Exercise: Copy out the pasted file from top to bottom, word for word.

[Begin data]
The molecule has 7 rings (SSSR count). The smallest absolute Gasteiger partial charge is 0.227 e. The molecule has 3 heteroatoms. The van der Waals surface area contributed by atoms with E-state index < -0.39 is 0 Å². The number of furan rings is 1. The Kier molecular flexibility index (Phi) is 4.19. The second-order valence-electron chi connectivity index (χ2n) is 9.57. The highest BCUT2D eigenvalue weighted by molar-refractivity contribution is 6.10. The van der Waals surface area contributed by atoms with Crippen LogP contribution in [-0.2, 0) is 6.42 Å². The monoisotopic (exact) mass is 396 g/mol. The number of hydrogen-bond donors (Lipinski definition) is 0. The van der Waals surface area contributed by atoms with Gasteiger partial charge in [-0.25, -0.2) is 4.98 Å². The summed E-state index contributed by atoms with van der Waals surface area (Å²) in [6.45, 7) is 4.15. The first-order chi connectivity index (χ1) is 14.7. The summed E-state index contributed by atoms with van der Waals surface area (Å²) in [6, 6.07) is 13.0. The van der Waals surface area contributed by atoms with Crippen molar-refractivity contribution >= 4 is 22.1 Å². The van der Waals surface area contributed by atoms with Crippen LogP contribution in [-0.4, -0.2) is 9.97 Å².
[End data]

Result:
The molecule has 7 rings (SSSR count). The smallest absolute Gasteiger partial charge is 0.227 e. The molecule has 3 heteroatoms. The van der Waals surface area contributed by atoms with E-state index < -0.39 is 0 Å². The number of furan rings is 1. The Kier molecular flexibility index (Phi) is 4.19. The second-order valence-electron chi connectivity index (χ2n) is 9.57. The highest BCUT2D eigenvalue weighted by molar-refractivity contribution is 6.10. The van der Waals surface area contributed by atoms with Crippen LogP contribution in [-0.2, 0) is 6.42 Å². The monoisotopic (exact) mass is 396 g/mol. The number of hydrogen-bond donors (Lipinski definition) is 0. The van der Waals surface area contributed by atoms with Gasteiger partial charge in [-0.25, -0.2) is 4.98 Å². The summed E-state index contributed by atoms with van der Waals surface area (Å²) in [6.45, 7) is 4.15. The first-order chi connectivity index (χ1) is 14.7. The summed E-state index contributed by atoms with van der Waals surface area (Å²) in [6, 6.07) is 13.0. The van der Waals surface area contributed by atoms with Crippen molar-refractivity contribution >= 4 is 22.1 Å². The van der Waals surface area contributed by atoms with Crippen LogP contribution in [-0.4, -0.2) is 9.97 Å².